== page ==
> Member# 1845
> posted 21 March 2003 05:05 PM
> I've seen his work and find the below review from the voice to be more
> accurate than most of the other patronizing,
> just-because-he-has-a-disability-we-have-to-applaud-his-work "reviews".
> Fascinating for a moment as a singular work, yes, but it quickly becomes
> tiresome when extended to an evening length.
> Skit Skid
> Bill Shannon (a/k/a "CrutchMaster") suffers from a degenerative disease of his
> hip joints. Brave and ingenious, he's turned his condition into a means of
> making a spectacle of himself. He performs on the street and in theaters,
> locomoting on crutches and a skateboard. His moves, though limited, provide an
> engaging contrast between percussive pacing and lyrical gliding, and they're
> spiced with sleight-of-hand feats and illusions of flying as his legs swing
> free. Making a solo contribution to a varied program, he's compelling. But
> when he takes on a full concert, as he did at DTW in January with the Step
> Fenz Crew of break-dancers, the challenge is more than his quirky personal art
> can sustain. He resorts to dopey skits about the dark mean streets, the
> hospital, war—sites in which even the able-bodied are potential victims. —Tobi
terry, i dont know where you have seen my work. getting street dance to work for evening length is a definite challenge and I have asked a lot of my audience over the years. I also have tried to push audiences to understand this invented form of dance on crutches and what it means. despite these challenges in my work it would seem that with all of your dance classes and training that you would have a little more respect for an artist such as myself. I think its relevant that you are an able bodied dancer and that you see praise of my work from critics as based on pity. I find it ironic that you are close in height and weight with a parallel career of sorts as a dancer/model/actor. When a critic writes about your work and praises it you wont have to question whether they pity you which is convenient. But, I guess everybody has a catch somewhere its just not as easy to see and feel sorry for or enshrine. I thought I would share some of what I wrote about your post ( as representative of the thought behind it ) and tobi tobias's review which you posted about.
Terry...I hate to repeat myself but its such a gift.. I cant tell you.. you write that you see the positive side of the reviews I get as given to me because I am disabled and the ugly one that tobias wrote as accurate. Because physical disability is represented through the landscape of the body it is very hard to write about a dancer who shows such a disability without mentioning it. Whether critics like the work or not they always write about the disability. And everytime I talk to them I tell them .. its not about the disability its about the ideas.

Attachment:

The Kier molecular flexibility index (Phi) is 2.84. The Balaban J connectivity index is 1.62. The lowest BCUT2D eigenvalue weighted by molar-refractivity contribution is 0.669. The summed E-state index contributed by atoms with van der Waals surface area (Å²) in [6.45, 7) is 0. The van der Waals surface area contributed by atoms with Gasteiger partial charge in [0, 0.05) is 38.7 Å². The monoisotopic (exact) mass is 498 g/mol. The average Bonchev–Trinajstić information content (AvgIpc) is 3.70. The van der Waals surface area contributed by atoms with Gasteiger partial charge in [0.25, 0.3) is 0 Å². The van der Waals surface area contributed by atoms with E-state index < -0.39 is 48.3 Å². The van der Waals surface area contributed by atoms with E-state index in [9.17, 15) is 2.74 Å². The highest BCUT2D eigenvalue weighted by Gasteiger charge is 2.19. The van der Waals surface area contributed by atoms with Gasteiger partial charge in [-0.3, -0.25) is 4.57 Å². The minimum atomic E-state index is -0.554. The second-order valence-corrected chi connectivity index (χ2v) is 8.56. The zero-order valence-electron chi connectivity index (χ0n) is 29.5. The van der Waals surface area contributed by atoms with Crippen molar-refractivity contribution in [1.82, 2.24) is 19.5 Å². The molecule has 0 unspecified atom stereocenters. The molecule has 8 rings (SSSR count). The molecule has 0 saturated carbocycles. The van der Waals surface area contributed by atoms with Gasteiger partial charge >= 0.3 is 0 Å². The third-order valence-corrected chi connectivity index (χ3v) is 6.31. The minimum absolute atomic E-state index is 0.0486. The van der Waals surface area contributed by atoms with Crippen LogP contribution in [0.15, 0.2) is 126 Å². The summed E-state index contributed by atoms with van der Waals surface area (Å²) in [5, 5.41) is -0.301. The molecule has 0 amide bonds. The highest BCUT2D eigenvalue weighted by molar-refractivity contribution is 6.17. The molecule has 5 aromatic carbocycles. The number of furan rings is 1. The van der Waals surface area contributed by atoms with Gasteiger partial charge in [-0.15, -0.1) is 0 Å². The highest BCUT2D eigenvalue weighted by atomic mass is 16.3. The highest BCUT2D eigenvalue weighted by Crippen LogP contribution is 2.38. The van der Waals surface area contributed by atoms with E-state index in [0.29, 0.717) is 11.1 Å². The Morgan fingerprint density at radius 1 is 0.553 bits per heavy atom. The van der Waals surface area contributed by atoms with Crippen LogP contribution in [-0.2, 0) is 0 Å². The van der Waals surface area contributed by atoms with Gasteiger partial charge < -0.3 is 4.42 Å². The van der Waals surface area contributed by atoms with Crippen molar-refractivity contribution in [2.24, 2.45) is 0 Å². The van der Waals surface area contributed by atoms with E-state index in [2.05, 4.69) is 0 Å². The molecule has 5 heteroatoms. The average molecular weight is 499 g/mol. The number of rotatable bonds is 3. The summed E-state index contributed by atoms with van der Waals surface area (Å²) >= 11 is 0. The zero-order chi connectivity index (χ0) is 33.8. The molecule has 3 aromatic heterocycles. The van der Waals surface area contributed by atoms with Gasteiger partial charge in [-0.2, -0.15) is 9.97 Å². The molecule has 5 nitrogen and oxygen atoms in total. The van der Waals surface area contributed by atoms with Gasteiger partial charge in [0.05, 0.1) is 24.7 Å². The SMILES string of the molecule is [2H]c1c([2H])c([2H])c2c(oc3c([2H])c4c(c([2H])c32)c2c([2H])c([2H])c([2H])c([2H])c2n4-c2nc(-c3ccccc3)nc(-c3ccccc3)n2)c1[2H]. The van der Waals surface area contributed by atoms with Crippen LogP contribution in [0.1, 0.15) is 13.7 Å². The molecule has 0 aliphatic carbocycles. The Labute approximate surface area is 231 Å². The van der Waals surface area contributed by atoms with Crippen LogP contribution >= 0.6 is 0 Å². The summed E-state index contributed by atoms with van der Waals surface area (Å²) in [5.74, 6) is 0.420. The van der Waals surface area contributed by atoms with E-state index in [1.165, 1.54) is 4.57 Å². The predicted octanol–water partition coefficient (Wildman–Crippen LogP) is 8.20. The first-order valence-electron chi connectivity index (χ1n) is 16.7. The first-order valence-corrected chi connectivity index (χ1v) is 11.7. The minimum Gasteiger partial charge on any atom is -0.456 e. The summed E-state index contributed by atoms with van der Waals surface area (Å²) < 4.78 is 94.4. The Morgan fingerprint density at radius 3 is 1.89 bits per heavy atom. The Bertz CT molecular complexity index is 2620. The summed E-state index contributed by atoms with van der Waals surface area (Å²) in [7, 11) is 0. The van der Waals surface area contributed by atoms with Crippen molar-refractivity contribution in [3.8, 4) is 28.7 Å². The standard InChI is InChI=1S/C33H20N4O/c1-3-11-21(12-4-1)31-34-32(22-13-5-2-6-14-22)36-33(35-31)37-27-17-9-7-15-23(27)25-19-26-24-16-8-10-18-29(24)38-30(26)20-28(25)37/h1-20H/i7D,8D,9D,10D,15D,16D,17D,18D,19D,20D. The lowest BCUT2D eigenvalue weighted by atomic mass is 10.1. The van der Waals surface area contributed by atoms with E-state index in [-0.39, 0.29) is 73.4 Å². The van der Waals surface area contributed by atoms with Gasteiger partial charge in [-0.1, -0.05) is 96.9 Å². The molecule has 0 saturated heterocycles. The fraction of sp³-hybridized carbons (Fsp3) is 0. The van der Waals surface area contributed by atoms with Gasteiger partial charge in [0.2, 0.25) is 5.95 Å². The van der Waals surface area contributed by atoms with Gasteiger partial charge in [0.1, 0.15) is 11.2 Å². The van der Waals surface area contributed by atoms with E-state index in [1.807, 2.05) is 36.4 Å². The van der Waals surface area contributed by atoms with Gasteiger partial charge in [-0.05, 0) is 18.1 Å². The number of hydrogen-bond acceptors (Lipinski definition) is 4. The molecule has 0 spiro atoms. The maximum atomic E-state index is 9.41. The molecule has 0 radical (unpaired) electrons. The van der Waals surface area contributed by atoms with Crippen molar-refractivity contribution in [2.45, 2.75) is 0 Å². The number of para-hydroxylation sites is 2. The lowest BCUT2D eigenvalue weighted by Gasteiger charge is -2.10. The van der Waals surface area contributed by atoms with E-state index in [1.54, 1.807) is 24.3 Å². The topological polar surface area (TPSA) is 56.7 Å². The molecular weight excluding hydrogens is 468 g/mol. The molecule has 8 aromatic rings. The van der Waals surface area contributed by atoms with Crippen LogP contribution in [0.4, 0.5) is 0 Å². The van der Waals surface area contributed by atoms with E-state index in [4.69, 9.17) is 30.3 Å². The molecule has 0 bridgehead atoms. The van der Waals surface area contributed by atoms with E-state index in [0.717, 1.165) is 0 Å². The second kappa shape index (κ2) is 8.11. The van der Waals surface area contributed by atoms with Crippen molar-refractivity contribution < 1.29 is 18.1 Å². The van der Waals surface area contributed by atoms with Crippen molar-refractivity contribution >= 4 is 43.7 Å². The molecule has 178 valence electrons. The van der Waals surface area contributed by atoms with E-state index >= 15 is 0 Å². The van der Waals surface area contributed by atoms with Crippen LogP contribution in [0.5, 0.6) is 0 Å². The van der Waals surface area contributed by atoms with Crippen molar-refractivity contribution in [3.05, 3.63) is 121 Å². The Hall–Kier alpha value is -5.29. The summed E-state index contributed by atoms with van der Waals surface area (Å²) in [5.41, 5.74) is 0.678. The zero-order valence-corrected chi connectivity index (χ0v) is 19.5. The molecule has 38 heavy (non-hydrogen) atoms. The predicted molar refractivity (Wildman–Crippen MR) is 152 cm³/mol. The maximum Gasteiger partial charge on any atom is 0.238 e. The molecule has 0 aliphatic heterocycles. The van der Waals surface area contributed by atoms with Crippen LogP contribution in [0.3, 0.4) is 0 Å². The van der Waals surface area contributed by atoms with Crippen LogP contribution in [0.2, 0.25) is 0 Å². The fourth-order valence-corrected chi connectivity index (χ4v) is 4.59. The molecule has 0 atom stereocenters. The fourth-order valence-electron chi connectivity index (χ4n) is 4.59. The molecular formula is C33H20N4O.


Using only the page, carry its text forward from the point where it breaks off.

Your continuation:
From when and where I enter, I would assume that if you see me as a dancer then the fact that I dance on crutches is seen as part of any dance I perform. However, if you see me as someone using the crutches to make an act then you are blinded to me as a person. What blinds you to me is the condition I have (using crutches) causing you to credit the condition with the interest you have or lack thereof in the spectacle and dismiss it or place it on a pedestal. Both of these scenarios are regretable and both are possible but how would I ever know. IN a way its a maddening catch-22 that I will never find an answer to. noone would tell me.. "bill I felt bad about your disability so I will support your work." Just as noone would write "bill, I find the fact that you dance on crutches repulsive becuase you are using your disability to promote you art." neither of these viewpoints are valid.
Tobi Tobias writes of me "he turned his condition into a means of making a spectacle of himself" whereas, I was making a spectacle of myself through performance long before any visible onset of disability and that I continued to make a spectacle of myself after the disability became visible. What Tobi wrote is highly inaccurate and is derogatory to an artist because basically, I use my creativity and my artistic vision when creating spectacle. The disability is a part of who I am when in fact I am a part of the spectacle in question. In short, I am the invisible man cursed by the resolutely honest (how could they not be given my condition) and alternately praised by the generously pitiful. (how could they not be given my condition) This situation is a curse in a way and you have personified that curse in your post in the sense that you have voiced what I have known but never heard. but I will put away my violin and thank you terry dean. thank you for such a gift. I consider it proof.. proof about people in general.. not you specifically.. I know its there. but like a video clip capturing a moment so does your post encapsulate a phenomena I live..
critics do talk about it while I live it.. they can keep writng and I will keep dancing and writing back.
bill shannon whatiswhat.com